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Japanese firms voluntarily returning illegitimately received COVID subsidies amid crackdown

Nobuteru Ishihara speaks to reporters at the prime minister's office in Tokyo on Dec. 6, 2021, four days before his resignation as special adviser to the Cabinet. (Mainichi/Kan Takeuchi)

TOKYO -- More and more companies in Japan that fraudulently received employment subsidies under special relief measures to offset the coronavirus's impact on businesses are voluntarily returning the funds following revelations of illegitimate and unethical receipts by a major travel agency and Diet members' offices.

    "From around November last year, there's been a rise in cases of companies contacting us to apologize and return the subsidies. Our investigations of these cases showed they were all illegitimate receipts," a Kanagawa Labor Bureau official revealed. According to the Ministry of Health, Labor and Welfare, as of Jan. 21, a total of 5.26 trillion yen (roughly $45.5 billion) had been distributed in employment adjustment subsidies. Among them, 261 cases were paid to ineligible parties, with total payments reaching 3.2 billion yen (roughly $27.7 million) as of the end of 2021.

    While specific case figures of companies voluntarily returning subsidies are unknown, labor bureaus in prefectures including Miyagi, Saitama and Tokyo told the Mainichi Shimbun they have seen a rise in returns of several to tens of millions of yen from parties claiming they received them fraudulently.

    One possible reason for the rising cases is labor ministry efforts to crack down on illicit subsidy receipts. Investigation teams set up at labor bureaus nationwide visit companies and do on-site inspections without notice. The ministry is also actively investigating cases revealed by informants. One labor bureau worker said they received extensive information from whistleblowers including former employees.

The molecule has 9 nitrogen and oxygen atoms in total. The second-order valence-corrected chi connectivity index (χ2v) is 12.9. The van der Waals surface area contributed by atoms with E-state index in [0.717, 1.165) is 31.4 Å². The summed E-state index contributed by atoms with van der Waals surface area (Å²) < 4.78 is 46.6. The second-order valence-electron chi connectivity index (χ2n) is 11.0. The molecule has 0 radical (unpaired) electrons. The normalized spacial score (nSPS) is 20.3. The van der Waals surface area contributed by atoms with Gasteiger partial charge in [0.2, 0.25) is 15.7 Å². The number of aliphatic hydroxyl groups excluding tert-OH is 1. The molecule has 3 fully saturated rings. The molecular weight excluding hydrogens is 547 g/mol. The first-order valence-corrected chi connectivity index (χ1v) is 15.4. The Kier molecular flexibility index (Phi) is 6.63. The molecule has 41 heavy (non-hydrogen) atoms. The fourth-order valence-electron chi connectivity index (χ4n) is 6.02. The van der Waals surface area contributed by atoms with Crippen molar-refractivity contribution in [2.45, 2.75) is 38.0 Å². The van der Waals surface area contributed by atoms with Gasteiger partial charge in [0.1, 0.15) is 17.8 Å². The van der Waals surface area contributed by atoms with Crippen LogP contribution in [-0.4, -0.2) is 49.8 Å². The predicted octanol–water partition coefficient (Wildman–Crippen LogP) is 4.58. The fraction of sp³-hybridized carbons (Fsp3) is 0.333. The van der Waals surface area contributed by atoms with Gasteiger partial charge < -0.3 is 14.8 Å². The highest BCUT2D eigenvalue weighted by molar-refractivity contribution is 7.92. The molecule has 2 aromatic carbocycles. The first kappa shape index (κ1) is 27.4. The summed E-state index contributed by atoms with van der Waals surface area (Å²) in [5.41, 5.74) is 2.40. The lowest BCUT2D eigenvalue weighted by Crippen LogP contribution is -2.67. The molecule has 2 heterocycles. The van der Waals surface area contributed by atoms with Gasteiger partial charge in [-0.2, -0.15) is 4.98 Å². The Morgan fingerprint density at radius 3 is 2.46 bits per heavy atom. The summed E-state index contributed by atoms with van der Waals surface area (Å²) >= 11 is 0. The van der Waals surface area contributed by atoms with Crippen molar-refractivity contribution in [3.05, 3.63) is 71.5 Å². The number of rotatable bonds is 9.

A report on the income and expenditure of a political group headed by Nobuteru Ishihara, which includes a section on income entitled "employment adjustment subsidies," is seen in this Dec. 10, 2021 photo taken in Tokyo's Chiyoda Ward. (Mainichi/Yohei Koide)

    If huge funds are received illegitimately and the case can be considered highly malicious, authorities disclose information such as a company's name and its representative, and in some cases they even lodge a criminal complaint. Company name disclosures are increasing in many areas. A Miyagi Labor Bureau representative said they think the disclosures are proving effective.

    In November 2021, it emerged that around 180 million yen (roughly $1.6 million) in funds may have been fraudulently received by Tokyo-based travel agency World Air-Sea Service Co., then led by representative director Jungo Kikuma, chairman of the Japan Association of Travel Agents at the time. It was also revealed that ruling Liberal Democratic Party (LDP) branch offices headed respectively by former LDP secretary-general Nobuteru Ishihara and former environment state minister Toshitaka Ooka had also received coronavirus employment subsidies. While the payments were legitimately received, the politicians were criticized by people saying the subsidies are designed to ensure job security for employees at companies whose sales decreased suddenly in the pandemic. The Saitama Labor Bureau reportedly saw cases where companies that returned fraudulently received benefits described being afraid after seeing the news.

    Regional labor bureaus will also toughen crackdowns on cases of social insurance and labor consultants luring companies into illegal activity. The Tokyo Labor Bureau has confirmed a case where a consultant approached a firm with claims of a subsidy "anyone can receive," and guided them into fraudulently receiving the funds using the names of former employees and relatives who don't actually work at the company. These are malicious fake application cases which exploit the simplified screening process prioritizing swift payments. An individual working closely with one labor bureau said, "We want to impose severe punishments, like disclosing the names of consultants involved in illegitimate activity."

    If companies are found to have inappropriately received subsidies, they must return the original amount plus a 20% penalty. They are also disqualified from labor-related subsidies applications for five years. Regardless of if companies voluntarily return money, if their cases are deemed benefit fraud, they are subject to the same penalties. However, consideration may be given to not disclosing company names.

    (Japanese original by Natsuko Ishida, Lifestyle and Medical News Department)

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